Putin blasts west for ‘cancelling’ Russian culture ‘like JK Rowling’
The Russian president, Vladimir Putin, on Friday slammed the west for discriminating against Russian culture, comparing the treatment of Russian cultural figures with that of the “cancelled” Harry Potter author JK Rowling.
At a televised meeting with leading cultural figures, Putin said the west was “trying to cancel a whole thousand-year culture, our people”, citing the cancellation of events involving Russian artists in some western countries.
“They’re now engaging in the cancel culture, even removing Tchaikovsky, Shostakovich and Rachmaninov from posters; Russian writers and books are now cancelled,” Putin said.
A number of events involving Russian cultural figures who have expressed their backing for the war have been cancelled, most notably concerts by the award-winning Russian conductor Valery Gergiev, a friend and supporter of Putin, who was part of the meeting on Friday.
Some events involving dead Russian cultural figures have also been cancelled, with the Cardiff Philharmonic Orchestra removing the Russian composer Tchaikovsky from its programme, a move that was widely criticised by western cultural figures.
Russian President Vladimir Putin said the west was “trying to cancel a whole thousand-year culture, our people.”
Putin in his address added that the “last time” such a campaign was waged against “unwanted literature” was when Nazi supporters burned books in the 1930s.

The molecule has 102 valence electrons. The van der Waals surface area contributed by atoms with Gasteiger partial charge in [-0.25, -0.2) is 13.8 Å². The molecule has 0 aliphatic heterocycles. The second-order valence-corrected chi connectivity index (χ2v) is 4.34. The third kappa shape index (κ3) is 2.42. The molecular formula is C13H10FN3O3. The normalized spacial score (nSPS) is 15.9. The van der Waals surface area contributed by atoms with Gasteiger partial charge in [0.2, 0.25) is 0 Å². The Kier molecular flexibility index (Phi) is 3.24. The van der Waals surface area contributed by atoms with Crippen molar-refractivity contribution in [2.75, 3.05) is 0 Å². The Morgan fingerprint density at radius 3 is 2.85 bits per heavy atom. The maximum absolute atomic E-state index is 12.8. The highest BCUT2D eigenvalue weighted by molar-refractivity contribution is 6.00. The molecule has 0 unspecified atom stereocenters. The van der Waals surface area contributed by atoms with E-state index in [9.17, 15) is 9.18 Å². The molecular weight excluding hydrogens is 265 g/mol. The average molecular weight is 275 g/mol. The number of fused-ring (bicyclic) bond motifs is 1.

The Russian leader further compared the treatment Russia has received following the country’s invasion of Ukraine with the controversy surrounding the British author JK Rowling’s comments on transgender people.
“Recently they cancelled the children’s writer Joanne Rowling because she – the author of books that have sold hundreds of millions of copies worldwide – fell out of favour with fans of so-called ‘gender freedoms’. Today they want to cancel a whole thousand-year culture, our people,” Putin said.
JK Rowling on Friday distanced herself from Putin’s comments by sharing an article about the jailed Kremlin critic Alexei Navalny on Twitter.
Andrei Kolesnikov of the Carnegie Moscow Center said that Putin’s address on Friday gave another insight into the “distorted” view the Russian leader had of the west.
“Putin uses the information he receives from advisers and then creates his own reality of the west,” Kolesnikov said.